circumstances. Consequently, arbitrageurs rely on speed and timing of their transactions to
make a profit.
Louis Yang
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Weathering the Global Recession:
Australia’s Commodities Boom
Australia’s Resources boom in trouble if global rout continues.
Resource stocks have plunged over the past 6 months, commodity currencies like the Aussie
have lost close to 30% and many firms are laying off workers due to massive falls in metals
prices, however it is far from over.
Mining has been the iron horse of Australia’s economy with commodities making up almost
60 percent of Australia’s export earnings. A primary region of growth has been a location in
the North West of Australia called the Pilbara region. The Pilbara is characterised by its
extreme heat; regularly in excess of 45 degrees during the wet season, its large proportion of
fly in – fly out workers (FIFO) and the strong presence of mining heavy weights such as BHP
Billiton, Rio Tinto and a relative newcomer Fortescue Metals. The area is primarily described
as Australia’s saviour in terms of the credit crisis, however with metals correcting severely as a
result of reduced global growth estimates by governments and the IMF alike, they are not
immune to the global slowdown as previously thought before.
While not as bad as in other nations, the global slowdown has definitely made its presence
known to many involved in the resources sector. Perilya Metals (ASX: PEM), a miner primarily
involved in mining of base metals is one casualty of falling metals prices. Last year, Perilya
laid off half its work force to try to reduce the impact of plunging base metals prices and its
stock is off nearly 95% for the year. Woodside – an Australian oil and gas company have put
a freeze on recruitment, Rio Tinto are drastically selling prized tier one assets such as
Escondida in order to reduce debt. Only in early December did they announce the slashing
of 14 000 jobs and have recently been in talks with Chinalco with a US$19.5b stake from the
Chinese Aluminium company.
Base metals have been savaged as a direct result of a slowdown in the world’s largest
economy, the US, and slowing growth in China. Base metal prices, especially Copper can be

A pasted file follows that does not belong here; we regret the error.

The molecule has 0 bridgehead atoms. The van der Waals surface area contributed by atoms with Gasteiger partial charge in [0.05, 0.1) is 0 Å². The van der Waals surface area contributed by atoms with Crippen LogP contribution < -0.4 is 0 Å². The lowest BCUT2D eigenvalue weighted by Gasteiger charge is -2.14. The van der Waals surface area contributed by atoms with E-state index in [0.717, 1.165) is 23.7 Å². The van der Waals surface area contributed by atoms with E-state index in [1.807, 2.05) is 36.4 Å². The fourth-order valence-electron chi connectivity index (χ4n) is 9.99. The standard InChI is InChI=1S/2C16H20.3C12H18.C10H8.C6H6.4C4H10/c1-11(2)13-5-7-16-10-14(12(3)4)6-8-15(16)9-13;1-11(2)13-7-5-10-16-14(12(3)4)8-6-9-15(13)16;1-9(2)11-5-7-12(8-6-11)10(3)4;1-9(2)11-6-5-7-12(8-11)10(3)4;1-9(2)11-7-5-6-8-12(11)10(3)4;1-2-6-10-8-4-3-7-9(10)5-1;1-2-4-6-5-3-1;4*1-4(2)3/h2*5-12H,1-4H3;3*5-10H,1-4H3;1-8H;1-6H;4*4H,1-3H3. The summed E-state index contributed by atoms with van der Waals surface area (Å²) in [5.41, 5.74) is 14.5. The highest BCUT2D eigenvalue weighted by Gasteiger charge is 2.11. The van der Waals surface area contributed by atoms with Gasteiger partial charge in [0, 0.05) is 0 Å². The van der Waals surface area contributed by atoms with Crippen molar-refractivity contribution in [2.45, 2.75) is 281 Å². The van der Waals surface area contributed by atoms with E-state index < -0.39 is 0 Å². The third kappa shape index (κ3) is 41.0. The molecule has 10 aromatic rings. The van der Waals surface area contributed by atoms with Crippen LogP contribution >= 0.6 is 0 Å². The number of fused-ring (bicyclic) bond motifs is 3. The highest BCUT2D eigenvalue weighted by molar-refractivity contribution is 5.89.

used to gauge the state of the economy since they are used in manufacturing and home
building. Copper is off close to 40% since June 08. However this is not the main problem the
Aussie miners are facing.
The Pilbara region was first discovered in 1861 and has been mined for metals for over 60
years. It has been the focus of Australia’s economy over the last decade with the massive
amounts of iron ore present. Iron ore is a precursor to steel and iron and is an important
commodity for steel mills and manufacturers. Countries undergoing rapid expansion of
infrastructure such as China and India need iron ore to keep producing the steel required for
infrastructure. Iron ore, a commodity not traded on the exchange like others, is priced
generally by a contract between two parties, the miner and the buyer. These contract prices
are ever escalating and have increased 400% over the last decade due to demand. This has
resulted in massive profits for miners such as BHP and Rio Tinto, however the interesting times
lie ahead.
China hosted and participated in its most successful Olympics ever in 2008 and ever since,
China has been in a post Olympics hangover partly due to the fact that many factories were
shut down over this period in a bid to improve air quality. As a result, China has been able to
start stock piling iron ore and other resources and thus the contract prices are under fire. In
December 2008, Chinese steel production bucked the trend and actually rose month on
month, but this may have only been a clean out of stockpiles with January production down
once again. Many Chinese steel mills are attempting to renegotiate contracts they entered
in, not only because of the global slowdown, but because steel prices are below what it costs
them to produce the steel. The two main elements to produce steel, coking coal and iron
ore, are still extremely expensive due to fact that they are contract prices and are locked in,
unlike spot prices. Shipments of iron ore from Australia to China have been cancelled, some
firms are threatening to cease their business relationships if prices do not reflect the
underlying economic conditions, and others are simply out of business.
This is not the last problem in the book for the miners, as these contract prices expire and will
be renegotiated in April 2009. The exponential growth of the contract price for iron ore is
expected to hit a brick wall when new contracts are entered into, and only then will we see
current economic fundamentals reflected in the price.
Balraj Hansra
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Valuations using the PEG ratio
The PEG ratio is a very useful tool used to value a company relative to its intrinsic value. It is
the ratio of the Price/Earnings to the estimated growth of earnings for the year.
To advance our discussion of the P/E ratio that I wrote in our last issue, the P/E ratio is used as
a proxy among Wall Street analysts for the expected growth in earnings or dividends. In other